Applause worthy, commendable, inspirational are all words that can be used to describe before and after photos of anyone who has overcome an Eating Disorder (ED). These photos can be well intentioned and can attempt to offer support but in reality they can have detrimental effects for those viewing them. These influencers fail to truly understand that they are posting photos to people who may be in a very vulnerable and fragile place and their photos are nothing more than triggers to another downward spiral of pain and suffering.
When someone is going through an ED like Anorexia Nervosa, their thoughts are very distorted due to being malnourished and being very under weight. They view the world through a very small, subjective lens. The filtered and often dishonest world of social media preys on low self-esteem and causes people to make unhelpful and very damaging comparisons between themselves and those whom they are viewing on the screen. Rational thinking does not happen when passively scrolling through endless pictures of extremely thin people and this allows social manipulation to continue to distort the mind of those experiencing an ED. These constant reels serve to affirm the belief to suffers, into what they think ‘healthy’ looks and feels like and so the toxic cycle of constant comparisons continues whilst their self-worth further diminishes.
There are many unforeseen problems that can be caused by these photos. Firstly, those experiencing an ED often believe they have to be thinner than the person in the photo, which leads to further food restricting. Also bear in mind that posters often show photos of themselves at their absolute thinnest, which means that some followers can use these ‘well-intentioned’ photos as a source of ‘thinspiration’. It also enables the idea that one has to be ultra thin or skinny in order to have an ED and this is simply not true and undermines the pain and suffering of others who did not see themselves represented by these photos. These photos focus on the physical self and how your healthier weight is the only thing that constitutes being healthy whilst simultaneously ignoring the more complex and internal mental struggle of an ED. Lastly they give the false sense that recovery means you gain weight and then you’re good to go but the reality couldn’t be any further from that.
In my practice, I have heard many patients use images of social media to diminish the severity of their illness. They use these photos to convince themselves and others, and to enable the illness to continue. “I am not sick enough to get help. I don’t look thin enough. That person on social media was thinner than me when they were sick so I don’t need help. I’ll get help when I get thinner that her.” are some of the many comments I have heard from patients. Their minds are already fragile and these before and after photos of weight loss can have truly devastating effects for people with an ED. Therapy is a challenging process that rebuilds a person and their self-worth gradually but being subject to these photos lays another barrier in front of these very vulnerable people as well as everything else they have to contend with.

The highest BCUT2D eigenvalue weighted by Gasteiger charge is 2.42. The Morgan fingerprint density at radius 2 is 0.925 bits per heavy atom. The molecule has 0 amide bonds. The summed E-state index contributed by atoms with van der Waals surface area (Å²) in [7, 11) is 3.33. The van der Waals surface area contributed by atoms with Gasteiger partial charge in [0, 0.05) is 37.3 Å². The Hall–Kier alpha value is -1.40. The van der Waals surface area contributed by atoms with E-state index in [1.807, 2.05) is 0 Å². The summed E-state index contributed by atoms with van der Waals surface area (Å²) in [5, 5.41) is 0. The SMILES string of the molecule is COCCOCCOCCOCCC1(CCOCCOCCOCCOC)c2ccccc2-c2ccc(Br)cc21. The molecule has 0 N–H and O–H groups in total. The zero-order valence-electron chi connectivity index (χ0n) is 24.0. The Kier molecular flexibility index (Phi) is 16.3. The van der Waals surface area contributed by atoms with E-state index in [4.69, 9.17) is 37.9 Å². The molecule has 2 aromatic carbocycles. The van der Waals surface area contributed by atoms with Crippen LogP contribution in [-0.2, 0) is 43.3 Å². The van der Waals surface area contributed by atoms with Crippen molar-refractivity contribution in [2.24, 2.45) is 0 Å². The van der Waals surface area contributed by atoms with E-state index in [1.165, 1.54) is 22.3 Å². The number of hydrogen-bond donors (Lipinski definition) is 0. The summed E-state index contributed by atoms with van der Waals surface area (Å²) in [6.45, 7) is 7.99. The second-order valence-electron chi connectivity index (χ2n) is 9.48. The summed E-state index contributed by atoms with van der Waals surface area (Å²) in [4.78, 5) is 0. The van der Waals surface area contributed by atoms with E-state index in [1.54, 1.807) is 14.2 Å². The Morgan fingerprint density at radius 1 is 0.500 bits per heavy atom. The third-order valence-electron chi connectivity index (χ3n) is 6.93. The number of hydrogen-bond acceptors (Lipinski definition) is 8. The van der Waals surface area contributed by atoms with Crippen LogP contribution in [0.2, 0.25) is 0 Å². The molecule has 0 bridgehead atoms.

When I opened up my own private practice, well-intentioned people suggested that I put up photos of when I was Anorexic and present day photos where you will see me fully recovered. Although this may have given my business an initial boost, it would have undermined all of my beliefs and principles regarding EDs and would have caused more pain and suffering to those whom I was and am still working with. I knew deep in my own soul that those very pictures could drive a young girl or boy into eating disorder behaviour, or at least could have contributed to it. You can be a proud survivor and be an inspiration to others by telling your story whilst at the same time not sharing before and after pictures of your ED. Those photos may boost your own self-esteem but this naivety isn’t serving anyone else but you.
However, there are many benefits of influencers sharing their struggles with ED’s in a constructive and prudent way. Listening to someone else helps us to feel less alone, less isolated, more connected and understood and most of all gives hope. By hearing about other people’s light at the end of the tunnel, sufferers can envision themselves some day of being in a better place. I myself have shared my own story on social media and in local papers and it has given the strength to people to begin their own recovery journey, be that with me as their therapist or elsewhere. The difference is that I am not naïve; I have been there and know the trigger points. These photos are raw visual representations that will be embedded into the mind of a person with an ED. I know the damage they can cause and will not post these dramatic, eye-catching photos, which may gain me more followers but will just lead to more obsessive behaviour and heartache for all.
Although the social media industry has many positives, it is also a place that capitalises on our vulnerabilities and body insecurities. We think by clicking on the ‘follow’ button that these influencers are helping us, that we have a ready-made support group but in fact it is quite the opposite. Be mindful of who you follow and be aware that many influencers have hidden agendas, be it personal, financial or perhaps they are just naive. Follow responsible influencers or simply focus on Health and Happiness. Having a positive body image is not about getting up every day and loving every single part of your body, it’s about getting up everyday and getting on with your life and your dreams. Simply put it is living your best life and being the best version of you that you can be.
Instead of being obsessed with a healthy body, focus on what and who brings you Joy.